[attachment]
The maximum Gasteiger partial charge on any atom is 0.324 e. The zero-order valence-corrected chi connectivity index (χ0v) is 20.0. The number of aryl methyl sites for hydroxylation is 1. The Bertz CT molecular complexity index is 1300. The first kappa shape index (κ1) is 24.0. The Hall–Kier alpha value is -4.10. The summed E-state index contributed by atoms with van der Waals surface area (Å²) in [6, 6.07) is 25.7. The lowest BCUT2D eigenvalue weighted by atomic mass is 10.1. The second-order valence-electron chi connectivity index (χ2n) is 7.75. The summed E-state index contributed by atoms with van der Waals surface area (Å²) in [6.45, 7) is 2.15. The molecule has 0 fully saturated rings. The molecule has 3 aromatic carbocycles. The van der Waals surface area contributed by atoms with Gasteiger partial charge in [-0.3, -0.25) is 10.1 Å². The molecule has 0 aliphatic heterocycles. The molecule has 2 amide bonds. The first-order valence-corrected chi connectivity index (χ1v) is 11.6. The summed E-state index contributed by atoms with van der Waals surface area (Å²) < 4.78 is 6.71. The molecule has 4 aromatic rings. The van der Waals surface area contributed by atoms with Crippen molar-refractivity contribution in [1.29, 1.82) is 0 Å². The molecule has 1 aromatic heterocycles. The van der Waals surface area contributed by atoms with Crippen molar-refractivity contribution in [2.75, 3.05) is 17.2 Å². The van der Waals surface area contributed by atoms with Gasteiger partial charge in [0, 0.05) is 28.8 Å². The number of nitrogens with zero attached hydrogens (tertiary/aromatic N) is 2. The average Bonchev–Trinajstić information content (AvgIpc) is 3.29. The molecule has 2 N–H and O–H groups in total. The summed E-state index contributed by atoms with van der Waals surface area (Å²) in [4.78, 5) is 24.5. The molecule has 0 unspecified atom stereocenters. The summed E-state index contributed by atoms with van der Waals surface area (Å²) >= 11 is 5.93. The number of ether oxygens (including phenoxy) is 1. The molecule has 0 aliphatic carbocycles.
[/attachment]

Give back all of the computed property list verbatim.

The maximum Gasteiger partial charge on any atom is 0.324 e. The zero-order valence-corrected chi connectivity index (χ0v) is 20.0. The number of aryl methyl sites for hydroxylation is 1. The Bertz CT molecular complexity index is 1300. The first kappa shape index (κ1) is 24.0. The Hall–Kier alpha value is -4.10. The summed E-state index contributed by atoms with van der Waals surface area (Å²) in [6, 6.07) is 25.7. The lowest BCUT2D eigenvalue weighted by atomic mass is 10.1. The second-order valence-electron chi connectivity index (χ2n) is 7.75. The summed E-state index contributed by atoms with van der Waals surface area (Å²) in [6.45, 7) is 2.15. The molecule has 0 fully saturated rings. The molecule has 3 aromatic carbocycles. The van der Waals surface area contributed by atoms with Gasteiger partial charge in [-0.3, -0.25) is 10.1 Å². The molecule has 0 aliphatic heterocycles. The molecule has 2 amide bonds. The first-order valence-corrected chi connectivity index (χ1v) is 11.6. The summed E-state index contributed by atoms with van der Waals surface area (Å²) < 4.78 is 6.71. The molecule has 4 aromatic rings. The van der Waals surface area contributed by atoms with Crippen molar-refractivity contribution in [1.29, 1.82) is 0 Å². The molecule has 1 aromatic heterocycles. The van der Waals surface area contributed by atoms with Crippen molar-refractivity contribution in [2.75, 3.05) is 17.2 Å². The van der Waals surface area contributed by atoms with Gasteiger partial charge in [0, 0.05) is 28.8 Å². The number of nitrogens with zero attached hydrogens (tertiary/aromatic N) is 2. The average Bonchev–Trinajstić information content (AvgIpc) is 3.29. The molecule has 2 N–H and O–H groups in total. The summed E-state index contributed by atoms with van der Waals surface area (Å²) in [4.78, 5) is 24.5. The molecule has 0 unspecified atom stereocenters. The summed E-state index contributed by atoms with van der Waals surface area (Å²) >= 11 is 5.93. The number of ether oxygens (including phenoxy) is 1. The molecule has 0 aliphatic carbocycles.